How do you know it’s time to let go? While this should be decided by every individual on their own time, there are red flags that can pop-up here and there that might be affecting our mental health and also (at some extent) your ability to figure out that enough is enough.
But, as Bryant McGill puts it:
“Toxic relationships are dangerous to your health; they will literally kill you. Stress shortens your lifespan. Even a broken heart can kill you…Your arguments and hateful talk can land you in the emergency room or in the morgue. You were not meant to live in a fever of anxiety; screaming yourself hoarse in a frenzy of dreadful, panicked fight-or-flight that leaves you exhausted and numb with grief. You were not meant to live like animals tearing one another to shreds…For your own precious and beautiful life, and for those around you — seek help or get out before it is too late. This is your wake-up call!”
Here are 8 signs that your marriage is not helping improve or maintain your Mental Health:
Feeling Consistently Stressed
Sure, we cannot aspire to have a perfect relationship. But if everything causes you stress: from telling something to your partner to how they might react to a certain event. If you feel stressed constantly, you are not on your optimal mental health. If you do not feel like you can communicate to your significant other out of fear, in what kind of relationship are you?
Making excuses for their behavior
Maybe to others, maybe to yourself, but you feel like you have to excuse or explain your partner’s behavior when he’s mean to you. You might even blame yourself for that far too often.
Continuously second-guessing your thoughts and feelings
In any circumstance, judging one’s own feelings is not healthy. It does not let express or even experience your own emotions. You hold yourself because you “should not feel this or that way” towards your spouse.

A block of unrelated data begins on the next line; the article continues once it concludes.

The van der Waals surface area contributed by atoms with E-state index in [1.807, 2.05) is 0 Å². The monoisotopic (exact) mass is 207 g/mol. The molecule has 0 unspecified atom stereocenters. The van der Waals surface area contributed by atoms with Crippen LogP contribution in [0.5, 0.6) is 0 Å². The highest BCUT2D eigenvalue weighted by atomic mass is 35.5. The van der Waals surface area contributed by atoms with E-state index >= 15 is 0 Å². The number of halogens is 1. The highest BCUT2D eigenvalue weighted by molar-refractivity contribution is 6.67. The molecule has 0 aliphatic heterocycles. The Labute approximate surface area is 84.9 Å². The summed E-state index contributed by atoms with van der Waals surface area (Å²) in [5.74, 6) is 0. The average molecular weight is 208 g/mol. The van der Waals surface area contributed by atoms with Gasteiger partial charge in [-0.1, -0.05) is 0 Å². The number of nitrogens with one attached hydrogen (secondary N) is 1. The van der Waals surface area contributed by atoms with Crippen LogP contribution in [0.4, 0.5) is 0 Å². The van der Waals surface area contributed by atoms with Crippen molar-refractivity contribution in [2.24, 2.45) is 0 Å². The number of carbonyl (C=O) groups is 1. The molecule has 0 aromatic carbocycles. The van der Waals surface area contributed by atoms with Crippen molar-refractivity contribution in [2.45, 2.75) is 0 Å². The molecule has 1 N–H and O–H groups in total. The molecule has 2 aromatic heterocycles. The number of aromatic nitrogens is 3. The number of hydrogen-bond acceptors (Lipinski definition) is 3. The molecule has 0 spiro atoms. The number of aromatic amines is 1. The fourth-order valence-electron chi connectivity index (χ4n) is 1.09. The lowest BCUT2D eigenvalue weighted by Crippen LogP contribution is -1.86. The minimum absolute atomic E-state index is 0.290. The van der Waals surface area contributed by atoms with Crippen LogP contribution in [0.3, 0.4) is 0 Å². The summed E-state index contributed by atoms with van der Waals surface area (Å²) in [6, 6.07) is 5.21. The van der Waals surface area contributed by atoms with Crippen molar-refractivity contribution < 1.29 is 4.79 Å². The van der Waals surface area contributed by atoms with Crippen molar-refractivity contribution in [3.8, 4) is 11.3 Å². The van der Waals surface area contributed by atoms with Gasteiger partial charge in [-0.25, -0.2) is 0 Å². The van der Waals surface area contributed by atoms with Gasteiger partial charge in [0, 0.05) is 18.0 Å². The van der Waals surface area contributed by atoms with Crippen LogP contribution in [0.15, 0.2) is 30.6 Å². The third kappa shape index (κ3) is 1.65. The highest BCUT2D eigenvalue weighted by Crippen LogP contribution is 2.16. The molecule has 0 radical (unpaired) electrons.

Please keep in mind that emotions should not be judged and are valid. Even if they are not positive.
Feeling like you cannot express yourself freely
You might be avoiding a fight for the kids’ sake. You might not want to start a fight over small things, because they might just escalate to bigger ones. So you end up trying to bury your feelings deep down. Which, is definitely not healthy.
Getting Trapped by Gaslighting
If you are not sure what Gaslighting is, don’t worry. Coined after the movie Gaslight, the term describes a situation where a partner perceives the reality in some wat and then their partner denies it.
As Cheapism puts it:
Gaslighting, in this case, means when you perceive a problem, but your partner is not only unwilling to confront it, but also actively denies or fabricates excuses to act as though it doesn’t exist.
In other words, after a while, you might start feeling like you’re losing your mind or that you are perceiving reality in a weird or inaccurate way.
Trying to mend the fences in a unidirectional way
It takes two to work on a healthy relationship and marriage. It’s not something you can do on your own and definitely, should not feel responsible for everything that goes wrong. If unfortunately, your significant other has decided that they are not willing to put the effort in, they are leaving you to do all the heavy lifting by yourself.
Experiencing an unequal give and take
Whenever a partner gives too little and expects too much in return, it’s a clear sign that there is no balance. This imbalance might be detrimental to your mental health and leave you wondering if your partner does not care all that much, or if they do not notice how much they give and how much they can ask of you.
Lack of dependability and reliability in times of crisis
Probably, there is nothing more revealing than how your partner behaves during a crisis. Either if it is one you experience as a couple or one that you might experience on your own. If you cannot count on your special other during hard times, did you ever count on them at all?
These are warning signs that may mean that you want to do changes in your relationship. That can mean something different for everyone, but they are not to be taken so lightly or as “normal”.